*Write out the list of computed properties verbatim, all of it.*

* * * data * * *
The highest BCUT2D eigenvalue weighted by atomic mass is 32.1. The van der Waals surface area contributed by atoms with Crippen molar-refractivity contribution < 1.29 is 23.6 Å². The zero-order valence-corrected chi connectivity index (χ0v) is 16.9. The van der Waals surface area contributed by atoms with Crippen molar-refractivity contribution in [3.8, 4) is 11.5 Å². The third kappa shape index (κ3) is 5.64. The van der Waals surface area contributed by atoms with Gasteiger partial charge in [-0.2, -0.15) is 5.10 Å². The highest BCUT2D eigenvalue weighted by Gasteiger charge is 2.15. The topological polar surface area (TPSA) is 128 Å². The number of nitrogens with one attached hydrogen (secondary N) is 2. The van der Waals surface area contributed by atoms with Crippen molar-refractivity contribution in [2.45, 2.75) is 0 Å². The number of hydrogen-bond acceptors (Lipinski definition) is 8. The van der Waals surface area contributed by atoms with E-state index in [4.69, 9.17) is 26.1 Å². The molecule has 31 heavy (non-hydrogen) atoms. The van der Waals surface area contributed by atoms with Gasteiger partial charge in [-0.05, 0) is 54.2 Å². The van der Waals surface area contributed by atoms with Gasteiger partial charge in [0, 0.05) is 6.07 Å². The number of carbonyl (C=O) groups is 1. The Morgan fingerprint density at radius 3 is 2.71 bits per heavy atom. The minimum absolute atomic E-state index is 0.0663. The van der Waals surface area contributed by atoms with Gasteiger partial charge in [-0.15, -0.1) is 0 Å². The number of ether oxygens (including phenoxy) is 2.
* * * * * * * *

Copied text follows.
The highest BCUT2D eigenvalue weighted by atomic mass is 32.1. The van der Waals surface area contributed by atoms with Crippen molar-refractivity contribution < 1.29 is 23.6 Å². The zero-order valence-corrected chi connectivity index (χ0v) is 16.9. The van der Waals surface area contributed by atoms with Crippen molar-refractivity contribution in [3.8, 4) is 11.5 Å². The third kappa shape index (κ3) is 5.64. The van der Waals surface area contributed by atoms with Gasteiger partial charge in [-0.2, -0.15) is 5.10 Å². The highest BCUT2D eigenvalue weighted by Gasteiger charge is 2.15. The topological polar surface area (TPSA) is 128 Å². The number of nitrogens with one attached hydrogen (secondary N) is 2. The van der Waals surface area contributed by atoms with Crippen molar-refractivity contribution in [2.45, 2.75) is 0 Å². The number of hydrogen-bond acceptors (Lipinski definition) is 8. The van der Waals surface area contributed by atoms with E-state index in [4.69, 9.17) is 26.1 Å². The molecule has 31 heavy (non-hydrogen) atoms. The van der Waals surface area contributed by atoms with Gasteiger partial charge in [-0.05, 0) is 54.2 Å². The van der Waals surface area contributed by atoms with Gasteiger partial charge in [0, 0.05) is 6.07 Å². The number of carbonyl (C=O) groups is 1. The Morgan fingerprint density at radius 3 is 2.71 bits per heavy atom. The minimum absolute atomic E-state index is 0.0663. The van der Waals surface area contributed by atoms with Gasteiger partial charge in [-0.15, -0.1) is 0 Å². The number of ether oxygens (including phenoxy) is 2.